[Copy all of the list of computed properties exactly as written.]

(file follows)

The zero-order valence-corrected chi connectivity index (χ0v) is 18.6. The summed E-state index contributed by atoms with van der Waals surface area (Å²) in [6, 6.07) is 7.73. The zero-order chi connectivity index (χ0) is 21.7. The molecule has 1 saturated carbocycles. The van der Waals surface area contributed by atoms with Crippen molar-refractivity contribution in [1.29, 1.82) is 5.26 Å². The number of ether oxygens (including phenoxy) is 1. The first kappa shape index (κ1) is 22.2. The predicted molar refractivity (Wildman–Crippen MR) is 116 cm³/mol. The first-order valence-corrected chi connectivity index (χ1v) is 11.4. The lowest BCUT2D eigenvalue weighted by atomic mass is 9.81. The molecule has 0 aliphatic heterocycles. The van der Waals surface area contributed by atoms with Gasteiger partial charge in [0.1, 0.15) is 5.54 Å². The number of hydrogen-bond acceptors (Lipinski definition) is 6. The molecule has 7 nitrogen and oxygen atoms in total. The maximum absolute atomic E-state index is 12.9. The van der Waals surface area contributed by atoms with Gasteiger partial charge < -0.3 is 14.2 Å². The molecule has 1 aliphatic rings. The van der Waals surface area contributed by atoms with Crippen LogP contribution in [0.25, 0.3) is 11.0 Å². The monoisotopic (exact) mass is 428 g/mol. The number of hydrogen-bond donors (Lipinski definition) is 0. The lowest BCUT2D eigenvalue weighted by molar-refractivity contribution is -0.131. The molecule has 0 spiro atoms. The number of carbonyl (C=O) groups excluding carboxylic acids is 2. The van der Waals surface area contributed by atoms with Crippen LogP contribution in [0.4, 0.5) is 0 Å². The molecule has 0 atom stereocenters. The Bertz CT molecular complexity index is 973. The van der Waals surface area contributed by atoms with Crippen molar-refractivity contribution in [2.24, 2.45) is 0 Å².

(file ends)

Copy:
The zero-order valence-corrected chi connectivity index (χ0v) is 18.6. The summed E-state index contributed by atoms with van der Waals surface area (Å²) in [6, 6.07) is 7.73. The zero-order chi connectivity index (χ0) is 21.7. The molecule has 1 saturated carbocycles. The van der Waals surface area contributed by atoms with Crippen molar-refractivity contribution in [1.29, 1.82) is 5.26 Å². The number of ether oxygens (including phenoxy) is 1. The first kappa shape index (κ1) is 22.2. The predicted molar refractivity (Wildman–Crippen MR) is 116 cm³/mol. The first-order valence-corrected chi connectivity index (χ1v) is 11.4. The lowest BCUT2D eigenvalue weighted by atomic mass is 9.81. The molecule has 0 aliphatic heterocycles. The van der Waals surface area contributed by atoms with Gasteiger partial charge in [0.1, 0.15) is 5.54 Å². The number of hydrogen-bond acceptors (Lipinski definition) is 6. The molecule has 7 nitrogen and oxygen atoms in total. The maximum absolute atomic E-state index is 12.9. The van der Waals surface area contributed by atoms with Gasteiger partial charge < -0.3 is 14.2 Å². The molecule has 1 aliphatic rings. The van der Waals surface area contributed by atoms with Crippen LogP contribution in [0.25, 0.3) is 11.0 Å². The monoisotopic (exact) mass is 428 g/mol. The number of hydrogen-bond donors (Lipinski definition) is 0. The lowest BCUT2D eigenvalue weighted by molar-refractivity contribution is -0.131. The molecule has 0 spiro atoms. The number of carbonyl (C=O) groups excluding carboxylic acids is 2. The van der Waals surface area contributed by atoms with Crippen LogP contribution in [0.4, 0.5) is 0 Å². The molecule has 0 atom stereocenters. The Bertz CT molecular complexity index is 973. The van der Waals surface area contributed by atoms with Crippen molar-refractivity contribution in [2.24, 2.45) is 0 Å².